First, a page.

People say chess has a lot of similarities to war. I’d say poker has more of them. A war is a conflict fought with imperfect information. Nothing is hidden in chess; however, there’s a lot of imperfect information in poker. If you view poker as a battle, the similarities are astounding.
The blinds are what you’re fighting over, whether they’re for monetary, political, or religious gain. The button signifies who will have more strategic information in the conflict. The stacks are the armies and the hole cards are the routes to battle.
The flop is the battlefield. The turn and river signify outside forces like drought, famine, and disease. The bets and raises signify how troops are dispersed. The rake is the stress that war will put on your empire. Your bankroll is your empire and you are its leader.
A great general feigns weakness when strong and exudes strength when weak — just as a great poker player conceals the strength of his hand. A great leader creates a powerful image and uses it to influence the masses — just as a great poker player is keenly aware of how he’s perceived.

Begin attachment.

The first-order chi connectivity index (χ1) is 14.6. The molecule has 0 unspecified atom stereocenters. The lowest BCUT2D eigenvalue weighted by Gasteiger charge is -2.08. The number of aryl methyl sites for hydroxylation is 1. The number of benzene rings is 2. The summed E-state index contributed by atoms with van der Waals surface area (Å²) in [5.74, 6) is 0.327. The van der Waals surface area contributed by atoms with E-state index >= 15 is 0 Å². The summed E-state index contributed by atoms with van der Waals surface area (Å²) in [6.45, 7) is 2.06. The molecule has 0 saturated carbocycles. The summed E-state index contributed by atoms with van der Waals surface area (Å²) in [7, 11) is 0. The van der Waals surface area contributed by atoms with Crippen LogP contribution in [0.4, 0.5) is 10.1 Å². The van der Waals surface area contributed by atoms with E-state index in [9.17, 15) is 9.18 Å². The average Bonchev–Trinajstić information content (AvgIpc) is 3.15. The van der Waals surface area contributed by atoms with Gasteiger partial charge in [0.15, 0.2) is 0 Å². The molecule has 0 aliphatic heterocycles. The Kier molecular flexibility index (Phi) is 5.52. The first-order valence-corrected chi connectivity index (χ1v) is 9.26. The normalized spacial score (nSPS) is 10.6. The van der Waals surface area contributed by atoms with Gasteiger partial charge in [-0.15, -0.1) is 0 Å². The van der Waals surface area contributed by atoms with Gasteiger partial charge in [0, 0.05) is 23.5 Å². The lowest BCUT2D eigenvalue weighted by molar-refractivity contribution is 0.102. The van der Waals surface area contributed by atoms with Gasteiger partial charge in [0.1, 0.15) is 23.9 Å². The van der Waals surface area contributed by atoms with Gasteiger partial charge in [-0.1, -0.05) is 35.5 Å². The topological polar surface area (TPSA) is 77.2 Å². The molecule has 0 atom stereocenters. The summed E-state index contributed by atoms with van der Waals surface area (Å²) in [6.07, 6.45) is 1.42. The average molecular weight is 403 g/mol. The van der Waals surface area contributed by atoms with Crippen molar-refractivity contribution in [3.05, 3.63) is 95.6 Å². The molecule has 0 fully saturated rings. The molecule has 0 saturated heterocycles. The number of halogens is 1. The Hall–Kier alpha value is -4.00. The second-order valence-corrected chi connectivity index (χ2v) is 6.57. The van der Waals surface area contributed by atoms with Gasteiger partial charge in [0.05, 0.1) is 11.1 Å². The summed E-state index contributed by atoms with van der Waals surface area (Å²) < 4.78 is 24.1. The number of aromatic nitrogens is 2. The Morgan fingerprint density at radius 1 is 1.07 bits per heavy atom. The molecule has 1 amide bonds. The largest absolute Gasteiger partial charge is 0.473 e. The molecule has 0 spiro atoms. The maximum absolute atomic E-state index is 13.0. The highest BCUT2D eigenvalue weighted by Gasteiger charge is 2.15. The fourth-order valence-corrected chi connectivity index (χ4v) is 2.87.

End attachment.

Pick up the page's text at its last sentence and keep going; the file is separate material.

Everything you say and do can be to your advantage or to your detriment. Every question you ask is a spy you sent to gather information about the opposition. Every tactic you implement should seek to sabotage your opponent and demoralize his army.
Tilt leads to irrational decision-making. You can’t take things personally — you’re the general. All is fair in love and war. You have to be rational. Gather as much intel as possible. Seek wisdom.
Give your opponents plenty of misinformation with a hint of truth here and there. Allow them to feel safe and secure. Let them think they know it all. Wait for the opportune moment and mercilessly destroy them all. Poker is not a gambling game.
Poker is war.
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